Is seasonality meaningful these days?
Its 28 degrees outside (82.4 Fahreneit)…you had better rug up!
It’s only February and we’re already seeing overcoats in stores in Australia. If you don’t know how crazy that is …it was a beautiful, sunny, 28 degrees (82.4 degrees fahrenheit) in Sydney on the day that I tried this coat on. We have had a crappy summer this year and there hasn’t been a hell of a lot of beach weather but it doesn’t mean that Sydneysiders are ready to don overcoats. To give you a bit of context, in reality you we only need an overcoat in Sydney for about 4 weeks a year and the time you would actually need to use a coat like this would be at best, 4 months away!
Does Spring/Summer or Fall/Winter mean anything in a digital age? Surely in an era of international shopping (and shipping) we need to re-examine how and when collections are delivered into stores. Perhaps seasons need to be more fluid and styles should become available to us locally closer to the time that we actually need them. February in Sydney might be a time for brands to introduce the new seasons colour palate, some light layering pieces or perhaps adding the new seasons silhouettes but it’s not a time when consumers are ready for full-scale winter.
‘I actually loved this coat but it seems ludicrous buying it so far ahead…and if I love something… I usually have no problems justifying the purchase to myself. An international luxury label may be able get away with this but not a local chain-store. I was still much more in the mood to purchase a sun dress or a lighter blazer.
I’m not a hater…I buy a lot of Cue, I think their clothes are well made, well priced, on trend and some of the best service I have had in a long time was by Poppy in the Cue Double Bay store . Furthermore, I love the fact that they produce the majority of their collection locally and I like that the brand keeps a whole lot of local fashion professionals in a job.’ – Hannah Brooks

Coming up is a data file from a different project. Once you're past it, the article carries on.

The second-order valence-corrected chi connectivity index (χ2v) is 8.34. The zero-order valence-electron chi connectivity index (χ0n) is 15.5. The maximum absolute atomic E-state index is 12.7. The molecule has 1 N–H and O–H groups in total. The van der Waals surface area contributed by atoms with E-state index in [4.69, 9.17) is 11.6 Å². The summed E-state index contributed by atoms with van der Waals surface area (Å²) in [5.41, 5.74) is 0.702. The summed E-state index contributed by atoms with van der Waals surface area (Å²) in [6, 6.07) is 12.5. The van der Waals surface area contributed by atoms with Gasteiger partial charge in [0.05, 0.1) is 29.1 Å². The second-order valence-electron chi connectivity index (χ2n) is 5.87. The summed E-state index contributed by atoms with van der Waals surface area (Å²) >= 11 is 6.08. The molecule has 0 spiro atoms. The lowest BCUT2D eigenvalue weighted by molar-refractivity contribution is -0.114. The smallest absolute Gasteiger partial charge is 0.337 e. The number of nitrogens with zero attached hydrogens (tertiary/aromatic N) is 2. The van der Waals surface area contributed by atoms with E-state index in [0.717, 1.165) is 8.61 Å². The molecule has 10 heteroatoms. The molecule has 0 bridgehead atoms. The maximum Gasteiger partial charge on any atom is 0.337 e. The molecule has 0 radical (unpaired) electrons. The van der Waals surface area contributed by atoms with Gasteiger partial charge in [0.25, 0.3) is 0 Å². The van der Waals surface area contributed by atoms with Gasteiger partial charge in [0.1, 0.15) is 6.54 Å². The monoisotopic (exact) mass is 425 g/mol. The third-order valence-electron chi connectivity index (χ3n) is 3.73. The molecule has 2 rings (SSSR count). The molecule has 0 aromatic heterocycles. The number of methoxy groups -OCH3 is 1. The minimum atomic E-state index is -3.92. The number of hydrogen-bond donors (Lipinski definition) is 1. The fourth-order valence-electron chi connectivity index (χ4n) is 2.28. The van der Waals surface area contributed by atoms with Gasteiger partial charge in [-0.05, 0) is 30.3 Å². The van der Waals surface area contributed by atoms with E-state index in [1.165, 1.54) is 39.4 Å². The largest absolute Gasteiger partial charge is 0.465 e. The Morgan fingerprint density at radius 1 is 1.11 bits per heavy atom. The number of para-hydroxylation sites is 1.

That’s exactly what makes the February release of this style by Cue so curious. The brand has production facilities located in Australia, they have greatly reduced lead times and pride themselves on delivering international trends into Australian stores in a matter of weeks. So if we did have a unseasonably cold start to winter Cue would be in a much better position to pull production forward on this style – so why release it so early then? Australian retailers constantly complain that Australian consumers have a “sale mentality” and that they won’t buy anything at full price. Practices like this have created Australian shoppers like this. If you release the style this early we know it will go on sale before we actually need it. It seems like a lost opportunity all round.
Sure…a certain amount of demand will always be off-season. I worked for an outdoor brand that sold almost as much polar-fleece to our wholesale clients for their customers heading overseas in summer, as we did in winter. Cruise Collections have always produced a summer range for consumers heading to warmer climates during their winter. In Australia many of the swimwear brands have started to produce a small range for March deliveries so their customers don’t have to wait till July to update their saggy swimwear – but are these practices enough?
In doing research for this post I stumbled across this article by Yuli Ziv who tends to agree that the traditional concepts of seasons are absurd, she suggests that designers will move away from the practice of producing seasonal collections and instead start to focus on “key pieces”http://yuliziv.com/2010/01/17/the-future-of-fashion-seasons-are-so-last-season/
Just as an aside…while I was trying on the jacket I also noticed this…
The inside label says “fabric from Europe“…not “fabric made in Europe”. Are Cue are being deliberately ambiguous with this labeling? There is a big difference between a fabric that is sourced from a European manufacturer and made in Asia than one that is actually milled in Europe (both in cost and quality). It reminds me of when Country Road www.countryroad.com.au used to tag their clothing with ” Made in British Hong Kong”… because heaven forbid they had to admit their collections were actually made in China!
The Cue website is also a little ambiguous, in saying “we also work with the most prestigious fabric mills in Europe to develop fabrics to our own specifications and with our own print designs, meaning that you won’t see those prints and fabrics anywhere else. So you can be on trend, and live life in fashion on Cue.” www.cue.com.au This suggests that the fabric is milled in Europe but I suppose it still leaves us asking if that’s the case why aren’t the garments labelled “Fabric Made in Europe”…or just say the fabric is exclusive to Cue in Australia.
I will call the Cue HO on Monday for further clarification as to what this label actually means…but at the moment I’m still a bit confused – Hannah Brooks